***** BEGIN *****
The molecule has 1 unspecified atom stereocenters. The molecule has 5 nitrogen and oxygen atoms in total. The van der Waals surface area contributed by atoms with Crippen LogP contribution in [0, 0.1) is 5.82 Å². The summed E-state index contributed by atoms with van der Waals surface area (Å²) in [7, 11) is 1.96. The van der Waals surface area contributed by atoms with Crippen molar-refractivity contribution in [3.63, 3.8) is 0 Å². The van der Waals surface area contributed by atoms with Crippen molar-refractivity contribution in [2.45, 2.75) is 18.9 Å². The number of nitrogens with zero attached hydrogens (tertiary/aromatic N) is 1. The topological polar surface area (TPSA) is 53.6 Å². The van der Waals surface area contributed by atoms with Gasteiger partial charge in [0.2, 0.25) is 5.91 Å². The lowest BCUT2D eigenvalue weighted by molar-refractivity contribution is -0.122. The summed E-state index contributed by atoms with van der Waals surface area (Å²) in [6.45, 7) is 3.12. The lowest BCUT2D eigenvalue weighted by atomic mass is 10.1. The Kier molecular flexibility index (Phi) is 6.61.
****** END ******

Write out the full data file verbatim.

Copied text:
The molecule has 1 unspecified atom stereocenters. The molecule has 5 nitrogen and oxygen atoms in total. The van der Waals surface area contributed by atoms with Crippen LogP contribution in [0, 0.1) is 5.82 Å². The summed E-state index contributed by atoms with van der Waals surface area (Å²) in [7, 11) is 1.96. The van der Waals surface area contributed by atoms with Crippen molar-refractivity contribution in [3.63, 3.8) is 0 Å². The van der Waals surface area contributed by atoms with Crippen molar-refractivity contribution in [2.45, 2.75) is 18.9 Å². The number of nitrogens with zero attached hydrogens (tertiary/aromatic N) is 1. The topological polar surface area (TPSA) is 53.6 Å². The van der Waals surface area contributed by atoms with Gasteiger partial charge in [0.2, 0.25) is 5.91 Å². The lowest BCUT2D eigenvalue weighted by molar-refractivity contribution is -0.122. The summed E-state index contributed by atoms with van der Waals surface area (Å²) in [6.45, 7) is 3.12. The lowest BCUT2D eigenvalue weighted by atomic mass is 10.1. The Kier molecular flexibility index (Phi) is 6.61.